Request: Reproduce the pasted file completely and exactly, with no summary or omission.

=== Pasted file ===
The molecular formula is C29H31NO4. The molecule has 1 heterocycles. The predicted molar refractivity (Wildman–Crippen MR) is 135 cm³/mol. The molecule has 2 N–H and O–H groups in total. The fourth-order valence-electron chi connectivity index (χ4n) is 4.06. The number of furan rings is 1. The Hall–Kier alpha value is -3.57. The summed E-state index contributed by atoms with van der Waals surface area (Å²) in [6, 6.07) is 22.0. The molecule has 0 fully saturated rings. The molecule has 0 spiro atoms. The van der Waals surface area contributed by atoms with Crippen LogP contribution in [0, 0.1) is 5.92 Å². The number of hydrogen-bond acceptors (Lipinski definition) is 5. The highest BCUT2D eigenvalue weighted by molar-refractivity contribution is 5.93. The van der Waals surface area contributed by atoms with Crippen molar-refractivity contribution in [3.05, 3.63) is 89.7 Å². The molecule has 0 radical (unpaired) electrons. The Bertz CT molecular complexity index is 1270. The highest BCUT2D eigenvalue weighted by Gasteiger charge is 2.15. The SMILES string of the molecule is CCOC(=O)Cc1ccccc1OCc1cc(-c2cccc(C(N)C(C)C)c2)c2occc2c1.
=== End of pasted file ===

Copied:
The molecular formula is C29H31NO4. The molecule has 1 heterocycles. The predicted molar refractivity (Wildman–Crippen MR) is 135 cm³/mol. The molecule has 2 N–H and O–H groups in total. The fourth-order valence-electron chi connectivity index (χ4n) is 4.06. The number of furan rings is 1. The Hall–Kier alpha value is -3.57. The summed E-state index contributed by atoms with van der Waals surface area (Å²) in [6, 6.07) is 22.0. The molecule has 0 fully saturated rings. The molecule has 0 spiro atoms. The van der Waals surface area contributed by atoms with Crippen LogP contribution in [0, 0.1) is 5.92 Å². The number of hydrogen-bond acceptors (Lipinski definition) is 5. The highest BCUT2D eigenvalue weighted by molar-refractivity contribution is 5.93. The van der Waals surface area contributed by atoms with Crippen molar-refractivity contribution in [3.05, 3.63) is 89.7 Å². The molecule has 0 radical (unpaired) electrons. The Bertz CT molecular complexity index is 1270. The highest BCUT2D eigenvalue weighted by Gasteiger charge is 2.15. The SMILES string of the molecule is CCOC(=O)Cc1ccccc1OCc1cc(-c2cccc(C(N)C(C)C)c2)c2occc2c1.